It arrived black like coal, eyes narrow, brows raised, well fed, lightly defined muscular tones. Hesitant to trot, a gallop would be very questionable and obviously a staunch refusal to go into a barn.
A bit fatigued when approached, years questioning the need to be seen, to be stroked, to be free.
Oh, it has seen days of wild roaming, roaring its massive strong head, and never wanting to be tamed nor approached by unfamiliar things. Years spent restless, pastures that could not confine, saddling up, saddling off trying to find comfort and acceptance. Hearing talk about “what good is that horse”, “it’s too fat”, “it’s not strong enough” , “ it’s only a work horse” and “ would never win a prize. “ I truly forgot about it and its existence due to consumption of my own daily thoughts… “too much work”, “too much running around, ” “Never quit”, “ stay strong” , “ finish the race” and “always craving to run free.”
It was an empty class; sun was setting, preparing next for moon meditation.
All of a sudden, she looked at me and asked me about my dark horse. I swallowed, forgetting to practice my breaths. Some guilt rose up where my breath should have been. You see, I never really named her. I knew her well, my dark horse, she has been with me for years but I never loved her, embraced her as I should have, nor stroked her weathered skin or fed her with palms open.
I said that I would have to think about her, how old she is now compared to what she was capable of in years past.
I admitted I kind of liked her, a spirit filled of mystique and an unsettled soul. I always kept her detached from my being, no reigns, and no storms to rely on for safe transport.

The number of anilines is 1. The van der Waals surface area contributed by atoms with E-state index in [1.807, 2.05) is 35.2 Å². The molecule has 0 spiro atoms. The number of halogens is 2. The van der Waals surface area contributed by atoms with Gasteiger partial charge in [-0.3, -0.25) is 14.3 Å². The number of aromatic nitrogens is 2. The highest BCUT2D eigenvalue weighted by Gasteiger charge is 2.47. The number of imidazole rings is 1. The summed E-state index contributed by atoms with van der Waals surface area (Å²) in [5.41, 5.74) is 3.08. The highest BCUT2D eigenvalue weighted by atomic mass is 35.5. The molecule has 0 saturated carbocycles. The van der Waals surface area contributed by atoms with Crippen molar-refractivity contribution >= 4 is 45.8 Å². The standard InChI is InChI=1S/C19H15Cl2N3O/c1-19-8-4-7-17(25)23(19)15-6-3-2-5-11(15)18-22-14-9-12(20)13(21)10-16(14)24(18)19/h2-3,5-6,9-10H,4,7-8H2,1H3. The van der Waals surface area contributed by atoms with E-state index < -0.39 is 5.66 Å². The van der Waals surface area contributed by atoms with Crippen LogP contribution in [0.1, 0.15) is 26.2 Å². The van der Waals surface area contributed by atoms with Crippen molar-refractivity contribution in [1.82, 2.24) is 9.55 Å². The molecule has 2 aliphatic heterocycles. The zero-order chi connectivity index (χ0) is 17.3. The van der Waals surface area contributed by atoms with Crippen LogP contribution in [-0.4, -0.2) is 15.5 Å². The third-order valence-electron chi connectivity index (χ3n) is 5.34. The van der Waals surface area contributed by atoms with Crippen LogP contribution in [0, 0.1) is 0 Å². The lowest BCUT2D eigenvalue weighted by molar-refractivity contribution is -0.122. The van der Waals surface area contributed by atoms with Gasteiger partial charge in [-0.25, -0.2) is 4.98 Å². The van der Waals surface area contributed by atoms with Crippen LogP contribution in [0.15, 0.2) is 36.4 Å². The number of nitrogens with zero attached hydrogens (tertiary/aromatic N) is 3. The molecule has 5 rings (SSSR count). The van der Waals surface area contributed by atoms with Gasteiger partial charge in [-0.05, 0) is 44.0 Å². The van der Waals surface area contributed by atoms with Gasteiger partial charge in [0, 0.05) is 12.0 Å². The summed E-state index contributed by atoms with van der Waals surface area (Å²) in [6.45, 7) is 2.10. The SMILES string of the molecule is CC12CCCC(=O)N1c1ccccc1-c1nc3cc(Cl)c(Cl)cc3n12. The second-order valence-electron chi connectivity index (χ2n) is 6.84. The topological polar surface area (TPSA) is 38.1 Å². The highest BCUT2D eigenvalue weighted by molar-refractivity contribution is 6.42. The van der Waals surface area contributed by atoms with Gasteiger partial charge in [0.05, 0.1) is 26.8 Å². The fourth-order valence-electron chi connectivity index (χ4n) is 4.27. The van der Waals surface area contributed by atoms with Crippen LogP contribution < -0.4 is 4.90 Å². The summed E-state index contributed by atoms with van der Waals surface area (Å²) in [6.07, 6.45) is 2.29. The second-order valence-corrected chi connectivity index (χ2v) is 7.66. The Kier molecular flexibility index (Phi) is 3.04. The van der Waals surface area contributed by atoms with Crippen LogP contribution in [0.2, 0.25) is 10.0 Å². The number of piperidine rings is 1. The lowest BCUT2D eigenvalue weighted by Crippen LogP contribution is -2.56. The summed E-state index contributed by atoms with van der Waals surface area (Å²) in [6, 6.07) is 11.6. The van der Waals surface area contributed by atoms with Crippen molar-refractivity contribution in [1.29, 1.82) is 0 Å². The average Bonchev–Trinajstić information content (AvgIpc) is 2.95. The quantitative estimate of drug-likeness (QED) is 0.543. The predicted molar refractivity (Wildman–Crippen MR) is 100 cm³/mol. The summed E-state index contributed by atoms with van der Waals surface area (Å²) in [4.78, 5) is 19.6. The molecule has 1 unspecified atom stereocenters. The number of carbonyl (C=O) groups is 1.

That night, after a peaceful savasana, I got to really see her again. I ran my hands over her face and pulled her mane out of her eyes.
I looked in her deep coal eyes and she nodded, letting out a breath of “Om” , it’s like she understood that sound, heard it somewhere before.
I whispered quietly, too faint to hear that I was no longer afraid to let her roam… reigns were no longer necessary. It was good to explore pastures lined with mats of various colors and designs, strong legs and core that endure Utkatasana (chair poses) and the comfort of a child’s pose.
It’s too soon to tell if the dark horse remains wild but it is accepting of the freedom to explore and appreciate pastures filled with tree poses and strengthening postures. This time is different, a strong soothing open palm, a daily one word intention, followed by Ujjayi breathing allows for the dark horse to really see the warrior that owns her.
Marianne Foard is a published author/ writer and is celebrating 6 months into the life of becoming one day a Yogi. In the meantime, she will accept feeling imbalanced and find delight in to setting her dark horse free.